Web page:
There are several conditions that can cause progesterone levels to be low in one’s body. Given below is a list of reasons why progesterone levels in your body may be low:
This is a condition where the ovary does not release an egg during a menstrual cycle. As this hormone is mainly secreted from the corpus luteum, which forms after ovulation, anovulation will lead to low progesterone levels in the body.
3.2. Polycystic Ovary Syndrome (PCOS)
This is a hormonal disorder and is typically characterized by the formation of multiple cysts in a woman’s ovaries. Polycystic Ovary Syndrome is the commonest cause of anovulation and one of the leading causes of female infertility.
Chronic stress can cause hormonal imbalances (especially of sex hormones) in your body. High stress levels disrupts the production of hormones, including progesterone. In this way, severe stress can lead to low progesterone levels in the body.
3.4. Low Body Fat
It is common to have a low body fat percentage among female athletes as well as patients suffering from eating disorders. Adequate body fat is a necessity when it comes to healthy production of sex hormones. Thus, females with low body fat are susceptible to low levels of progesterone.
3.5. Certain Medicines
There are certain types of birth control pills and hormone therapies that interfere with the natural production of hormones in the body. These medications can, thus, negatively affect low progesterone levels in your body.
3.6. Chronic Illness
Chronic illnesses such as Type 2 Diabetes, Autoimmune Diseases, Chronic Kidney Disease, etc. can negatively affect the production of sex hormones in the body, leading to hormonal imbalances, including changes in the levels of progesterone in the body.
3.7. Thyroid Disorders
Here is how thyroid disorders can cause low progesterone levels in females:
This is a condition characterized by an underactive thyroid gland, leading to low levels of thyroid hormones. Insufficient thyroid hormones may lead to irregular menstrual cycles and cause a lack of ovulation (anovulation), resulting in low progesterone levels.
This is a condition characterized by an overactive thyroid gland, leading to higher levels of thyroid hormones. Excessive thyroid hormones can cause altercation in menstrual cycles, and cause shorter and irregular menstrual bleed. This will affect the production of progesterone and lead to lower levels of it in your body.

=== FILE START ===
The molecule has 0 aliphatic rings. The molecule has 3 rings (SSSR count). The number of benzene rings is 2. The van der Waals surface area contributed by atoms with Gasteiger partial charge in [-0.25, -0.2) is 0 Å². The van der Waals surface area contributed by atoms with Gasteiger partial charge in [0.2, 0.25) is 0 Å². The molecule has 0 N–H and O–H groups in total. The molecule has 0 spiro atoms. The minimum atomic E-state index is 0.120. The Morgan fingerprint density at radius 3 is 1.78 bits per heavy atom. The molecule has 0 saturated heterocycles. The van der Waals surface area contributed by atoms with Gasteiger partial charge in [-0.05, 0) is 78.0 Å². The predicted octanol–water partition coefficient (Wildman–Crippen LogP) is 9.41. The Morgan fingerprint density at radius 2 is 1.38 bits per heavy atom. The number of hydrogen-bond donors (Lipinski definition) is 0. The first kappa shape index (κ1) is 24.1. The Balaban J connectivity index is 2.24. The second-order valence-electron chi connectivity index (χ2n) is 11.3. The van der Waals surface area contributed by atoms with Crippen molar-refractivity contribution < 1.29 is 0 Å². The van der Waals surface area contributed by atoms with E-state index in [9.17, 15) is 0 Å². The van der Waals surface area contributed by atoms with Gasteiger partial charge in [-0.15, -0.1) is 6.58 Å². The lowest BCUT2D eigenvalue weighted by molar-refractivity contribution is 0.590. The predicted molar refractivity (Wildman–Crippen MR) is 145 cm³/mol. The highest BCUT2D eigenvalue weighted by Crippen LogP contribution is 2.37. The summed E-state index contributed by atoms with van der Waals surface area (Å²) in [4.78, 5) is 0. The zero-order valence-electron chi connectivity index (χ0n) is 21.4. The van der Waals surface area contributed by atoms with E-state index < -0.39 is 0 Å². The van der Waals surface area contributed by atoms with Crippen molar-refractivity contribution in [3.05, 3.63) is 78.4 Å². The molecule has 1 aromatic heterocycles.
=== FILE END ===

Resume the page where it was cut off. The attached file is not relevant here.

3.8. Ovarian Dysfunction
Conditions that affect the ovaries, such as ovarian cysts, PCOD & PCOS can cause progesterone levels to be lower.
3.9. Chronic Illness
Certain chronic conditions including Type 2 Diabetes, Obesity, Autoimmune Diseases, and Chronic Kidney Disease can lead to lower levels of the hormone progesterone.
3.10. Luteal Phase Deficiency
Sometimes the luteal phase in the menstrual cycle may be shorter than usual. This restricts the secretion of the hormone progesterone and may cause low levels of it in your body.
3.11. Diet & Nutrition
Low levels of progesterone in the body could also be the result of poor diet and insufficient intake of Vitamin B6 and zinc can lead to low progesterone.
4. What are the effects of low progesterone on the body?
The effects of low progesterone levels in the body include:
- Menstrual Irregularities
- Difficulty Getting Pregnant and Susceptibility to Miscarriage
- Severe Premenstrual Syndrome (PMS)
- Premenstrual Dysphoric Disorder (PMDD)
- Mood Changes
- Hot Flashes
- Sleep Disturbances
- Poor Bone Health and increased Risk of Osteoporosis
- Low Libido
- Uterine Abnormalities
- Breast Changes
- Skin Issues
5. What are the symptoms of low progesterone levels in the body?
If your progesterone level drops below normal, your body may show various symptoms. Common symptoms that occur due to low progesterone levels are stated below.
- Irregular Menstrual Cycles (including missed periods, longer or heavier periods, or irregular bleeding during the menstrual period)
- Severe Premenstrual Syndrome or PMS (irritability and mood changes)
- Low Libido and Vaginal Dryness
- Sleep disturbances, breast changes, and skin issues
6. How are low progesterone levels treated?
Ways to treat low progesterone levels are:
- Progesterone Supplementation
- Hormone Replacement Therapy (HRT)
- Fertility Treatment
- Lifestyle and Dietary Changes
- Addressing Underlying Causes
- Herbal and Natural Remedies
- Regular Monitoring
7. What is progestin?
Progestin is nothing but an artificial synthetic form of the hormone progesterone. When progesterone levels in the body are lower than the normal or desired quantity, progestin is used, which mimics the effect of progesterone in the body. The synthetic hormone progestin form of a pill, injection, gel, suppository, cream or patch depending on its dosage as well as use.